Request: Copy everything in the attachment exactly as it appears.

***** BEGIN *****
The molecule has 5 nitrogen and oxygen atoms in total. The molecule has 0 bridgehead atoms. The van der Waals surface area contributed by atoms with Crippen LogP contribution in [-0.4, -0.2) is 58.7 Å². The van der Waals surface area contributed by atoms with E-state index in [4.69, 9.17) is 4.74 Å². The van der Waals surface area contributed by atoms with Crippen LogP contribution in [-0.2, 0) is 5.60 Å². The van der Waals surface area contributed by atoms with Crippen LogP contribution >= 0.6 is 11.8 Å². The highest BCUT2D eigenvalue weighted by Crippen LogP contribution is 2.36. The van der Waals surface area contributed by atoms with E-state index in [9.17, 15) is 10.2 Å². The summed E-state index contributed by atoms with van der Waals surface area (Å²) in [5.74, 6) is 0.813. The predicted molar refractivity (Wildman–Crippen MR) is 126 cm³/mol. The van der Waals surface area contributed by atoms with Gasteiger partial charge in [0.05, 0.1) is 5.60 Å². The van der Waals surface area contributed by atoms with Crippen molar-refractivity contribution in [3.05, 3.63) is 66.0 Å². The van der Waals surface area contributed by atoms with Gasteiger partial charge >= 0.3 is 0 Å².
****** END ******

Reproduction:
The molecule has 5 nitrogen and oxygen atoms in total. The molecule has 0 bridgehead atoms. The van der Waals surface area contributed by atoms with Crippen LogP contribution in [-0.4, -0.2) is 58.7 Å². The van der Waals surface area contributed by atoms with E-state index in [4.69, 9.17) is 4.74 Å². The van der Waals surface area contributed by atoms with Crippen LogP contribution in [-0.2, 0) is 5.60 Å². The van der Waals surface area contributed by atoms with Crippen LogP contribution >= 0.6 is 11.8 Å². The highest BCUT2D eigenvalue weighted by Crippen LogP contribution is 2.36. The van der Waals surface area contributed by atoms with E-state index in [9.17, 15) is 10.2 Å². The summed E-state index contributed by atoms with van der Waals surface area (Å²) in [5.74, 6) is 0.813. The predicted molar refractivity (Wildman–Crippen MR) is 126 cm³/mol. The van der Waals surface area contributed by atoms with Gasteiger partial charge in [0.05, 0.1) is 5.60 Å². The van der Waals surface area contributed by atoms with Crippen molar-refractivity contribution in [3.05, 3.63) is 66.0 Å². The van der Waals surface area contributed by atoms with Gasteiger partial charge >= 0.3 is 0 Å².